Efficient chips

A UK-developed system designed to recycle the power used by electronic circuits has been adopted by a technology supplier to ESA and could be used in space missions.

Adiabatic Logic has developed a system that harnesses energy usually lost within an integrated circuit. The Cambridge Technology Group company claimed it can deliver power savings of up to 75 per cent in the type of chips used in everyday portable devices such as mobile phones and laptops.

Belgium-based IMEC, a major microelectronics and nanotechnology research centre, has signed a partnership deal with the UK firm that should see the power-saving technology offered to its customers such as ESA.

While much of the focus on improving the power performance of electronic devices has been on making more advanced batteries, Adiabatic’s technique aims to make the electronics itself more energy efficient.

Its core technology, called an intelligent output driver (IOD), captures and recycles energy reflected back along the transmission line in an integrated circuit. A reservoir storage capacitor inserted on the chip delivers charge when necessary and recovers energy that is normally wasted.

As well as saving energy the IOD is also claimed to stop the signal degrading and cut the number of components needed in electronic devices, reducing cost and space, its developer claimed.

Simon Payne, Adiabatic’s chief executive, said the link with IMEC was a significant boost for the two-year-old firm. ‘It has got us off to a flying start. It’s a major endorsement of IOD by a world-class research organisation,’ said Payne.

IMEC said the IOD is undergoing radiation tests, the early results of which were good.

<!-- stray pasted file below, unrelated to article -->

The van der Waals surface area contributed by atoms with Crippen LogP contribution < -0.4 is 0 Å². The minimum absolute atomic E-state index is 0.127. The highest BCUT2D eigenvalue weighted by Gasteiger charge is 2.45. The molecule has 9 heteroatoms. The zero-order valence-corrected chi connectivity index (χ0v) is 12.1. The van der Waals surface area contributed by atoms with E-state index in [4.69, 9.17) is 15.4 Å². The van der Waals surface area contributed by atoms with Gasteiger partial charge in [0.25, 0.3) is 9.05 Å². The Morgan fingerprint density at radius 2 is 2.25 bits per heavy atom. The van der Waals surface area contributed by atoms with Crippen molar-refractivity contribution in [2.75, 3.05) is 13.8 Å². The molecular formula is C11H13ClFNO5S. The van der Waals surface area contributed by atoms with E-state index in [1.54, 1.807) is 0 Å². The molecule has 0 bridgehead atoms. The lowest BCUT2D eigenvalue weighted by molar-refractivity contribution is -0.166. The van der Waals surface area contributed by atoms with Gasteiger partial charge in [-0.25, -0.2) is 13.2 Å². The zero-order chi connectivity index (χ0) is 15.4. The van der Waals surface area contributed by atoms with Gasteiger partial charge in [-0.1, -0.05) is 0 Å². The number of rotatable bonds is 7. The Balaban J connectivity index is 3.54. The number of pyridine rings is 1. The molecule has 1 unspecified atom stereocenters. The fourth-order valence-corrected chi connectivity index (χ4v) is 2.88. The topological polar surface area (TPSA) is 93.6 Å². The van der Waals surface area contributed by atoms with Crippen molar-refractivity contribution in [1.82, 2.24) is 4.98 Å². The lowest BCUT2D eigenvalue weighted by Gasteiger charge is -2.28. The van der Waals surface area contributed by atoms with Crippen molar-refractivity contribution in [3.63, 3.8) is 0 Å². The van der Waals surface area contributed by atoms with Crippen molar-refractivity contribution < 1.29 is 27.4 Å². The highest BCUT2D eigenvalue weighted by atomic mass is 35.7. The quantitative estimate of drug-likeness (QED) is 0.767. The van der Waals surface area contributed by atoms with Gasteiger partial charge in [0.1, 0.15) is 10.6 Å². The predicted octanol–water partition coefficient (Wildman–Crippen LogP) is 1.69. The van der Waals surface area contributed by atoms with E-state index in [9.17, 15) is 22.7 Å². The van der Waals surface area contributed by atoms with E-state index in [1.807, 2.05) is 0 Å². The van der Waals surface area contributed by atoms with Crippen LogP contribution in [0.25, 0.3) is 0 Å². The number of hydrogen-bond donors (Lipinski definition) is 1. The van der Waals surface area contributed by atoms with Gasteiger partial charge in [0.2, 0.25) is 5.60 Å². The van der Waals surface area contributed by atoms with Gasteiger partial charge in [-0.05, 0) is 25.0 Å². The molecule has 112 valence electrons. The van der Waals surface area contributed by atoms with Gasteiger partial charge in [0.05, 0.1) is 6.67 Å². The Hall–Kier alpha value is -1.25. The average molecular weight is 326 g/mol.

The research centre plans to add the IOD to its library of radiation-hardened integrated circuit technology, which will be offered to partners such as ESA to develop circuits for specialist applications.

The Belgian organisation said Adiabatic’s system could be especially useful in space, where power saving is a major issue for electronic systems designers, as well as in other demanding environments where energy efficiency is crucial.

Payne said Adiabatic is in discussions with several other possible partners for niche applications of its technology, and eventually hopes to see it used in mass-market electronic devices such as mobile phones, portable computers and digital cameras.

‘If you look at the functions running on 3G phones and the like, they are going to require ever more battery power. Squeezing the most performance out of devices will be important,’ said Payne.

Adiabatic takes its name from the adiabatic process, most commonly associated with gases, in which no heat is gained or lost with the surrounding environment.

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